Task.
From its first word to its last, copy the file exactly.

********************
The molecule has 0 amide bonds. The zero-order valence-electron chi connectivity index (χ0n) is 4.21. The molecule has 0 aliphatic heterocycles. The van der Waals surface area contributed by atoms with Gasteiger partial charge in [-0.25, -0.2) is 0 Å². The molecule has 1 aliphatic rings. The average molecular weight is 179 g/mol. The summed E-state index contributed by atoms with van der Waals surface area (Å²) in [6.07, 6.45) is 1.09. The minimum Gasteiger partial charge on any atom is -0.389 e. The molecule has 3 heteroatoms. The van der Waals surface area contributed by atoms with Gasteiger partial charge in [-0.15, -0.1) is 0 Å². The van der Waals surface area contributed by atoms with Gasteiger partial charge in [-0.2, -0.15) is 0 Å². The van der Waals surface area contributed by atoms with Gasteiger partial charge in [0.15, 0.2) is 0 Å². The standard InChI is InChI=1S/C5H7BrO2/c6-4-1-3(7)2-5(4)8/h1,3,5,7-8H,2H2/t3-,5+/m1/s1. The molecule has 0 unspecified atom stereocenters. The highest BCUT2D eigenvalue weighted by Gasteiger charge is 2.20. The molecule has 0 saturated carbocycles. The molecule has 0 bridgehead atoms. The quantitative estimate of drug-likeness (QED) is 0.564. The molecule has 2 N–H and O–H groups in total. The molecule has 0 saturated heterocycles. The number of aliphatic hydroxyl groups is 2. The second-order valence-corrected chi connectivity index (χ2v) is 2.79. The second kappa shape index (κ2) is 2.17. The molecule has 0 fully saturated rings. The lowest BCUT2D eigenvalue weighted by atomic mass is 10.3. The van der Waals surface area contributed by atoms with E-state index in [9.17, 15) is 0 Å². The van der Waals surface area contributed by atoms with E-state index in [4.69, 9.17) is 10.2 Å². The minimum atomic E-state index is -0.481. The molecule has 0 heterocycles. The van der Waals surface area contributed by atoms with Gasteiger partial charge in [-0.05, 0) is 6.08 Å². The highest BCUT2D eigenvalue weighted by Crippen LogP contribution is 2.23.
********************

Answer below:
The molecule has 0 amide bonds. The zero-order valence-electron chi connectivity index (χ0n) is 4.21. The molecule has 0 aliphatic heterocycles. The van der Waals surface area contributed by atoms with Gasteiger partial charge in [-0.25, -0.2) is 0 Å². The molecule has 1 aliphatic rings. The average molecular weight is 179 g/mol. The summed E-state index contributed by atoms with van der Waals surface area (Å²) in [6.07, 6.45) is 1.09. The minimum Gasteiger partial charge on any atom is -0.389 e. The molecule has 3 heteroatoms. The van der Waals surface area contributed by atoms with Gasteiger partial charge in [-0.15, -0.1) is 0 Å². The van der Waals surface area contributed by atoms with Gasteiger partial charge in [-0.2, -0.15) is 0 Å². The van der Waals surface area contributed by atoms with Gasteiger partial charge in [0.15, 0.2) is 0 Å². The standard InChI is InChI=1S/C5H7BrO2/c6-4-1-3(7)2-5(4)8/h1,3,5,7-8H,2H2/t3-,5+/m1/s1. The molecule has 0 unspecified atom stereocenters. The highest BCUT2D eigenvalue weighted by Gasteiger charge is 2.20. The molecule has 0 saturated carbocycles. The molecule has 0 bridgehead atoms. The quantitative estimate of drug-likeness (QED) is 0.564. The molecule has 2 N–H and O–H groups in total. The molecule has 0 saturated heterocycles. The number of aliphatic hydroxyl groups is 2. The second-order valence-corrected chi connectivity index (χ2v) is 2.79. The second kappa shape index (κ2) is 2.17. The molecule has 0 fully saturated rings. The lowest BCUT2D eigenvalue weighted by atomic mass is 10.3. The van der Waals surface area contributed by atoms with E-state index in [9.17, 15) is 0 Å². The van der Waals surface area contributed by atoms with E-state index in [4.69, 9.17) is 10.2 Å². The minimum atomic E-state index is -0.481. The molecule has 0 heterocycles. The van der Waals surface area contributed by atoms with Gasteiger partial charge in [-0.05, 0) is 6.08 Å². The highest BCUT2D eigenvalue weighted by Crippen LogP contribution is 2.23.